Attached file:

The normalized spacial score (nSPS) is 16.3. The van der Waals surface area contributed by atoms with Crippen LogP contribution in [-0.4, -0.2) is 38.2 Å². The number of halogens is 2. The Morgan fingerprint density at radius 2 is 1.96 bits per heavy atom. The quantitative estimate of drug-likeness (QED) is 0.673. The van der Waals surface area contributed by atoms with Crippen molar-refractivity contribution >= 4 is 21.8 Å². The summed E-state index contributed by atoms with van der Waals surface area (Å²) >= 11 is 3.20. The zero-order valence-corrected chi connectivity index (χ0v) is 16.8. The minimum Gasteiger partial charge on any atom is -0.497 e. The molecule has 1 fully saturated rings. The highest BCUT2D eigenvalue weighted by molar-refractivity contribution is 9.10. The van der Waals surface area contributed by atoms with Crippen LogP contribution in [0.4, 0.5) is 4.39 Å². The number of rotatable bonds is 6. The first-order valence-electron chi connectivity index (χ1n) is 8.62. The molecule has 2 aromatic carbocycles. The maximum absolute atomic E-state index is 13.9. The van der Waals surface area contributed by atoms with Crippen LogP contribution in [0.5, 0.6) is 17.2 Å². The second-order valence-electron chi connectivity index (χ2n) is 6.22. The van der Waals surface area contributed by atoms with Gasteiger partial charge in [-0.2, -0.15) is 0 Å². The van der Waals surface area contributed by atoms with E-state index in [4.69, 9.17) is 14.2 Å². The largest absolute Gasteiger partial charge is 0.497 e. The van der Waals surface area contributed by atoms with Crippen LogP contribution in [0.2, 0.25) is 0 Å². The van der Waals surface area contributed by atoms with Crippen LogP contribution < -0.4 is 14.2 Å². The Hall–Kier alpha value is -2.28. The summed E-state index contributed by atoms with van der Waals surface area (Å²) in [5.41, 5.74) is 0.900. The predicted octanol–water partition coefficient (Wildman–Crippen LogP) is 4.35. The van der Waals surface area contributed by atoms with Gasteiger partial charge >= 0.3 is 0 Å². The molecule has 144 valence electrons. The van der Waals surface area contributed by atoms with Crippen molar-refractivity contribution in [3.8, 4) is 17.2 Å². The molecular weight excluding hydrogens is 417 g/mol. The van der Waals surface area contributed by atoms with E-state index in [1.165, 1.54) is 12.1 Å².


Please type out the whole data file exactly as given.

The normalized spacial score (nSPS) is 16.3. The van der Waals surface area contributed by atoms with Crippen LogP contribution in [-0.4, -0.2) is 38.2 Å². The number of halogens is 2. The Morgan fingerprint density at radius 2 is 1.96 bits per heavy atom. The quantitative estimate of drug-likeness (QED) is 0.673. The van der Waals surface area contributed by atoms with Crippen molar-refractivity contribution >= 4 is 21.8 Å². The summed E-state index contributed by atoms with van der Waals surface area (Å²) >= 11 is 3.20. The zero-order valence-corrected chi connectivity index (χ0v) is 16.8. The minimum Gasteiger partial charge on any atom is -0.497 e. The molecule has 1 fully saturated rings. The highest BCUT2D eigenvalue weighted by molar-refractivity contribution is 9.10. The van der Waals surface area contributed by atoms with Crippen LogP contribution in [0.4, 0.5) is 4.39 Å². The number of rotatable bonds is 6. The first-order valence-electron chi connectivity index (χ1n) is 8.62. The molecule has 2 aromatic carbocycles. The maximum absolute atomic E-state index is 13.9. The van der Waals surface area contributed by atoms with Crippen LogP contribution in [0.5, 0.6) is 17.2 Å². The second-order valence-electron chi connectivity index (χ2n) is 6.22. The van der Waals surface area contributed by atoms with Gasteiger partial charge in [-0.2, -0.15) is 0 Å². The van der Waals surface area contributed by atoms with E-state index in [4.69, 9.17) is 14.2 Å². The largest absolute Gasteiger partial charge is 0.497 e. The van der Waals surface area contributed by atoms with Crippen LogP contribution in [0.2, 0.25) is 0 Å². The van der Waals surface area contributed by atoms with Crippen LogP contribution < -0.4 is 14.2 Å². The Hall–Kier alpha value is -2.28. The summed E-state index contributed by atoms with van der Waals surface area (Å²) in [5.41, 5.74) is 0.900. The predicted octanol–water partition coefficient (Wildman–Crippen LogP) is 4.35. The van der Waals surface area contributed by atoms with Gasteiger partial charge >= 0.3 is 0 Å². The molecule has 144 valence electrons. The van der Waals surface area contributed by atoms with Crippen molar-refractivity contribution in [3.8, 4) is 17.2 Å². The molecular weight excluding hydrogens is 417 g/mol. The van der Waals surface area contributed by atoms with E-state index in [1.165, 1.54) is 12.1 Å².